United States District Court, D. Nebraska
CATHERINE YANG WANG ANDERSON, Individually and on behalf of X.C.W. as the "Next Friend" of X.C.W., a minor, Plaintiff,
THE STATE OF NEBRASKA, et al., Defendants.
MEMORANDUM AND ORDER
M. Gerrard United States District Judge
matter is before the Court on the motion to dismiss (filing
214) of defendants Susan Boyles and the Remuda Ranch Center
for Anorexia and Bulimia and the motion to dismiss (filing
240) of Laureate Psychiatric Clinic and Nancy E. Parke. The
movants contend, in relevant part, that the Court lacks
personal jurisdiction over them because they have
insufficient contacts with the State of Nebraska. The Court
agrees, and will dismiss the claims asserted against the
plaintiff, Catherine Yang Wang Anderson (Wang Anderson) is
the mother of two girls, X.C.W. and Y.C.W. Filing 154 at 2.
Wang Anderson's husband, Bo Wang (Wang) is their father.
Filing 154 at 2. X.C.W. was a minor when this case was filed,
and Wang Anderson is suing both in her own capacity and as
"next friend" of X.C.W. Filing 154 at 2. Very
generally, Wang Anderson alleges that X.C.W. was unlawfully
made a ward of the State of Nebraska and held by the State
against her will. Filing 154 at 2.
October 2013, after Y.C.W. reported to school authorities
that she didn't feel safe going home, both sisters were
removed from Wang Anderson's home, and a juvenile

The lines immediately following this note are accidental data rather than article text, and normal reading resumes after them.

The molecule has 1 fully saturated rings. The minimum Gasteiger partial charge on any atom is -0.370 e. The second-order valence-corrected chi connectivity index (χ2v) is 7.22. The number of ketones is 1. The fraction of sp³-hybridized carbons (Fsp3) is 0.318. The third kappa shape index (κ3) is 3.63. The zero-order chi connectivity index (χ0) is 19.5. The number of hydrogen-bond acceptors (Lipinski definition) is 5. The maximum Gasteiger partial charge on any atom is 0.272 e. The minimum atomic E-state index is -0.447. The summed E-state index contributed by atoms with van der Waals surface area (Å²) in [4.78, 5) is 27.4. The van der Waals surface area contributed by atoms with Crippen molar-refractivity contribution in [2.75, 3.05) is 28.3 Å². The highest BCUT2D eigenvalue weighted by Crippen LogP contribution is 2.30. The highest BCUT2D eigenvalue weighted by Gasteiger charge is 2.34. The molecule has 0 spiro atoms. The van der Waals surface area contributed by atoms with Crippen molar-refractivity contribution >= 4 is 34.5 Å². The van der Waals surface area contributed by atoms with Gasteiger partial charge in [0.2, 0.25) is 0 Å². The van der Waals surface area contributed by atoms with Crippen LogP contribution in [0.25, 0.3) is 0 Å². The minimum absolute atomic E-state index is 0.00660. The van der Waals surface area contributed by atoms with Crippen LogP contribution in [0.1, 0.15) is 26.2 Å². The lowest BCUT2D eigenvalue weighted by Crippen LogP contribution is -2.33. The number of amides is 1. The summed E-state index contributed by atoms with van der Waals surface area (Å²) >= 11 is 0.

proceeding was initiated in the Separate Juvenile Court of
Douglas County, Nebraska. Filing 154 at 33, 36, 44. The
petition alleged- Wang Anderson says wrongly-that X.C.W. and
Y.C.W. had been subjected to inappropriate discipline, not
provided with safe housing, deprived of proper parental care
and support, and that Wang Anderson had been seen acting in a
manner consistent with untreated mental health needs. Filing
154 at 44-45. An ex parte juvenile court order placed the
girls in the temporary custody of DHHS, then after a hearing,
the juvenile court continued DHHS's temporary custody.
Filing 154 at 45-46.
girls were diagnosed with mental health disorders. Filing 154
at 52. X.C.W. was sent to a program for treating eating
disorders. Filing 154 at 54. She was partially
hospitalized-her time was split between the hospital and her
foster home. Filing 154 at 54-55. Her condition deteriorated